East African serrated mud turtle
Pelusios sinuatus is a large (to 46.5 cm) Pelusios with an elongated oval carapace that is strongly serrated posteriorly in juveniles, less so in adults. Broadest behind the bridge, the carapace is flattened or concave across the vertebrals in adults. All vertebrals are strongly keeled in juveniles, less so in adults. In adults the keel is reduced to raised protuberances at the rear of the first four vertebrals. Vertebrals are broader than long in juveniles, usually longer than broad or of equal dimensions in adults. Four to seven neurals are present, with six or seven the usual number; the 8th is always absent, the 7th is reduced or absent, the 5th may be absent, and the 1st is reduced and does not touch the nuchal. Growth annuli and radiations are often present on the carapacial scutes, giving the shell a roughened appearance in juveniles and young adults. The carapace is black, but the seams may be yellow in adults; juveniles have brown to olive carapaces. The plastron is large, only slightly smaller than the opening of the carapace, and bears a deep posterior notch. Its anterior lobe is short, less than twice as long as the interabdominal seam, and the posterior lobe is not indented at the abdominal-femoral seam. The plastron formula is: abd > fem > intergul >< an > hum > gul >< pect. The intergular scute is usually about twice as long as broad. A small axillary scute is present on the broad bridge. The bridge and the undersides of the marginals are black; the plastron is yellow with a black border. A yellow streak extends backward on each anal scute. The head is broad, but not overly long, with a protruding pointed snout and notched, often bicuspid, upper jaw. A large frontal scute covers much of the dorsal surface of the head. Two barbels are present on the chin. Dorsally, the head is yellowish gray to olive, sometimes with small darker markings. Chin, throat, and underside of the neck are yellow, and the limbs, tail, and dorsal surface of the neck grayish.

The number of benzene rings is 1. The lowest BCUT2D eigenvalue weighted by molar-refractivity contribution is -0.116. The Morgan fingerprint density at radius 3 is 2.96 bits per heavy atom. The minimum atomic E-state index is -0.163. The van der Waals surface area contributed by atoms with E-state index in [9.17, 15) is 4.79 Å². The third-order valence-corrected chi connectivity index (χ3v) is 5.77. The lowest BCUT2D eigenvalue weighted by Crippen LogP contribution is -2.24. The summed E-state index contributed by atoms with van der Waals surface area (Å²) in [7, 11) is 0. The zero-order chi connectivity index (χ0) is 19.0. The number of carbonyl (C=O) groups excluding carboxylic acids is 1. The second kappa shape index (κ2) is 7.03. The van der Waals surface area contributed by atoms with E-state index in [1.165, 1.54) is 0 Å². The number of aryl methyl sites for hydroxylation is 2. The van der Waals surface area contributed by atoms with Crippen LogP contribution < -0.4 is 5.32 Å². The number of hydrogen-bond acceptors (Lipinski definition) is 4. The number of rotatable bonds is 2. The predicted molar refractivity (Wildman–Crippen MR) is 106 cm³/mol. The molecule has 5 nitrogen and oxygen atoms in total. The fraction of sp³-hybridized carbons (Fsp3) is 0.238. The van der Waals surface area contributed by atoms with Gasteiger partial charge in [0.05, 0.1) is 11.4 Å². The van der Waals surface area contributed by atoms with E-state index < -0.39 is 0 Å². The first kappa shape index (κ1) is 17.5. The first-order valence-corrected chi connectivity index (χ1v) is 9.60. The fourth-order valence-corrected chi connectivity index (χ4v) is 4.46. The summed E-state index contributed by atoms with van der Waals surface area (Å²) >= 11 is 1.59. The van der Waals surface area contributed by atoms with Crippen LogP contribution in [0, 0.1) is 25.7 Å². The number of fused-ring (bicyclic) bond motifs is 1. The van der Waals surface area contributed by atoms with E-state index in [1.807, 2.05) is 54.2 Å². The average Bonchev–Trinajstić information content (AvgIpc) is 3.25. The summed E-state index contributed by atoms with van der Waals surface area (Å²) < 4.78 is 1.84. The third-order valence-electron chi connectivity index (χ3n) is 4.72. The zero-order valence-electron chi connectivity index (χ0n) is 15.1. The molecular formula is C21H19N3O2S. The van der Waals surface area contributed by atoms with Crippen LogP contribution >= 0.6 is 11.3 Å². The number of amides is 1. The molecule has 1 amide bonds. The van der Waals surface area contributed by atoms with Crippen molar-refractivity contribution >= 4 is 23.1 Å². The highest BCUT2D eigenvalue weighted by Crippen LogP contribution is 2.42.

The karyotype consists of 34 chromosomes (Bull and Legler, 1980).
Males have longer, thicker tails and slightly concave plastra.
Pelusios sinuatus lives solely in East Africa where it ranges from southern Somalia southward to Zululand, much of the former Transvaal Province, and Kwazulu-Natal, and westward to Lake Tanganyika and Victoria Falls.
Pelusios sinuatus occurs only in permanent bodies of water, such as rivers and lakes, which are found from the coastal plain to elevations of over 1500 m in the upland savannah (Loveridge, 1941) (Pelusios sinuatus biotope).
Loveridge (1941) reported native fishermen told him that Pelusios sinuatus nests in July, but he questioned this since very small individuals (51 mm) were collected in March and July, indicating a very long developmental period. Ewert (1979) described the eggs as elongated with a parchmentlike shell and a long vitelline sac. Loveridge (1941) described the plastron in the very young as brick-red edged with black, the scute seams being broadly edged with white.
In the wild, P. sinuatus feeds on worms, insects, snails, fish, and frogs.
IUCN Red List Status (1996)